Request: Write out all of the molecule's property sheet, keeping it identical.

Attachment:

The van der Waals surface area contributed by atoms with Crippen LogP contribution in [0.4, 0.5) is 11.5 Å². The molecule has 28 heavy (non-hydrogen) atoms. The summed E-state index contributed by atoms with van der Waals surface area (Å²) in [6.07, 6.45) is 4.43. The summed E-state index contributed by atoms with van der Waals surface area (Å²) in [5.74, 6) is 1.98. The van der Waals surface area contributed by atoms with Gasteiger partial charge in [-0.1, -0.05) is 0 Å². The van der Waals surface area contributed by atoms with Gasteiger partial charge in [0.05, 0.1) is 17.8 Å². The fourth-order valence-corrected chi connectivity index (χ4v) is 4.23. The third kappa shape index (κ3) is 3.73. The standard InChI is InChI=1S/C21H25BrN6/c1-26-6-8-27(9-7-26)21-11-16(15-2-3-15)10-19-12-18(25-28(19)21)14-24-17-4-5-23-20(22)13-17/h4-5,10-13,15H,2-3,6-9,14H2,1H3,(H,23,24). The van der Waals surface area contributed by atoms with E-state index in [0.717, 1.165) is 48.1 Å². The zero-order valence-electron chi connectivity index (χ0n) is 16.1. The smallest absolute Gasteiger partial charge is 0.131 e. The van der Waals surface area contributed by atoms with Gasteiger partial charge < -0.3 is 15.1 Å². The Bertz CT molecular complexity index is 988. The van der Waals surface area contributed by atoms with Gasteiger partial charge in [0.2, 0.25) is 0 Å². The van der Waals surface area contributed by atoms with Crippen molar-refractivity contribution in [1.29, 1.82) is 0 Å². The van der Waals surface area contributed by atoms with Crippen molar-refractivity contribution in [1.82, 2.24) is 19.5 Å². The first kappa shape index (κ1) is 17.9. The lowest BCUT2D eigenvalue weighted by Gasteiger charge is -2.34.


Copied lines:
The van der Waals surface area contributed by atoms with Crippen LogP contribution in [0.4, 0.5) is 11.5 Å². The molecule has 28 heavy (non-hydrogen) atoms. The summed E-state index contributed by atoms with van der Waals surface area (Å²) in [6.07, 6.45) is 4.43. The summed E-state index contributed by atoms with van der Waals surface area (Å²) in [5.74, 6) is 1.98. The van der Waals surface area contributed by atoms with Gasteiger partial charge in [-0.1, -0.05) is 0 Å². The van der Waals surface area contributed by atoms with Gasteiger partial charge in [0.05, 0.1) is 17.8 Å². The fourth-order valence-corrected chi connectivity index (χ4v) is 4.23. The third kappa shape index (κ3) is 3.73. The standard InChI is InChI=1S/C21H25BrN6/c1-26-6-8-27(9-7-26)21-11-16(15-2-3-15)10-19-12-18(25-28(19)21)14-24-17-4-5-23-20(22)13-17/h4-5,10-13,15H,2-3,6-9,14H2,1H3,(H,23,24). The van der Waals surface area contributed by atoms with E-state index in [0.717, 1.165) is 48.1 Å². The zero-order valence-electron chi connectivity index (χ0n) is 16.1. The smallest absolute Gasteiger partial charge is 0.131 e. The van der Waals surface area contributed by atoms with Gasteiger partial charge < -0.3 is 15.1 Å². The Bertz CT molecular complexity index is 988. The van der Waals surface area contributed by atoms with Gasteiger partial charge in [0.2, 0.25) is 0 Å². The van der Waals surface area contributed by atoms with Crippen molar-refractivity contribution in [1.29, 1.82) is 0 Å². The van der Waals surface area contributed by atoms with Crippen molar-refractivity contribution in [1.82, 2.24) is 19.5 Å². The first kappa shape index (κ1) is 17.9. The lowest BCUT2D eigenvalue weighted by Gasteiger charge is -2.34.